But that success goes both ways, and the longer steampunk lasts in the mainstream, the more likely it is that people will push the edges of the genre as well, finding ways to create something that you will love more than you thought possible.

– Andrew Mayer

twitter: @andrewmayer

facebook: www.facebook.com/societyofsteam

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First off, we’re going to give away a copy of Saundra Mitchell’s The Vespertine. 


Shannon, you are our winner.  Please email me at suzannelazear (@) hotmail to claim your prize.  Didn’t win?  You can still win a bunch of things, like books by Mark Hodder,  a bag of swag from RT and The Vampire Dimitri.

Today we have another great Pyr author, Andrew Mayer, author of The Falling Machine.  We’ll be giving away four copies of his book!

The Falling Machine: The Society of Steam, Book One by Andrew Mayer

In 1880 women aren’t allowed to vote, much less dress up in a costume and fight crime…

But twenty-year-old socialite Sarah Stanton still dreams of becoming a hero. Her opportunity arrives in tragedy when the leader of the Society of Paragons, New York’s greatest team of gentlemen adventurers, is murdered right before her eyes. To uncover the truth behind the assassination, Sarah joins forces with the amazing mechanical man known as The Automaton. Together they unmask a conspiracy at the heart of the Paragons that reveals the world of heroes and high-society is built on a crumbling foundation of greed and lies. When Sarah comes face to face with the megalomaniacal villain behind the murder, she must discover if she has the courage to sacrifice her life of privilege and save her clockwork friend.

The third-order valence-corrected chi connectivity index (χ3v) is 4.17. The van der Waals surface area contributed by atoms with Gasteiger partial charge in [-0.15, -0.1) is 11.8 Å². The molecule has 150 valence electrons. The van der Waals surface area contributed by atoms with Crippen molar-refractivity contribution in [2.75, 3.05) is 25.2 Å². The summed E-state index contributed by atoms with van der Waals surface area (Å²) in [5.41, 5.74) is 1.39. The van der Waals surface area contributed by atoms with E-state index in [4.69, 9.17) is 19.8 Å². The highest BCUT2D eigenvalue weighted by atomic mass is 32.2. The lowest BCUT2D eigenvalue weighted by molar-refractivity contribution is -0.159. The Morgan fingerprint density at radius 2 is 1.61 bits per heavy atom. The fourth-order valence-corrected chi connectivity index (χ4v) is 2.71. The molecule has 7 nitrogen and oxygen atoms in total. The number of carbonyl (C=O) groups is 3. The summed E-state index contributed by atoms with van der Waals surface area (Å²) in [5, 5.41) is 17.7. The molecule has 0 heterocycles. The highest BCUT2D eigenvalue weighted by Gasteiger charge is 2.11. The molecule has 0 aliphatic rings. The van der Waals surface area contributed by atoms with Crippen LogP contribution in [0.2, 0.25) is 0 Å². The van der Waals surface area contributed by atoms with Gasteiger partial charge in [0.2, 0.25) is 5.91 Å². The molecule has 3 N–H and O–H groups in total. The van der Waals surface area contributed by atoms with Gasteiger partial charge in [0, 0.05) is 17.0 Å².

The Falling Machine (The Society of Steam, Book One) takes place in a Victorian New York powered by the discovery of Fortified Steam, a substance that allows ordinary men to wield extraordinary abilities, and grant powers that can corrupt gentlemen of great moral strength. The secret behind this amazing substance is something that wicked brutes will gladly kill for and one that Sarah must try and protect, no matter what the cost.

When he’s not crafting stories, Andrew Mayer works as a video-game designer and digital entertainment consultant. He has created numerous new concepts, characters, and worlds, including the original Dogz and Catz digital pets. Andrew calls Portland, Oregon, home (although he’s been traveling a lot lately). You can find his musings on writing and media at www.andrewpmayer.com. This is his first novel.

The Writing Process by Andrew Mayer

If, back when I first started writing, someone had told me that my first published novel was going to be a Victorian era adventure about a girl and a mechanical man, I would have thought that they were nuts. I was, after all, going to be a Science Fiction Writer™. There was nothing I wanted to do more than tell amazing stories about spaceships, aliens, and far-away worlds that took place in humanity’s glorious future of unlimited galactic conquest. I was certainly wouldn’t been interested in becoming mired in some fantastical age of steam based on the past.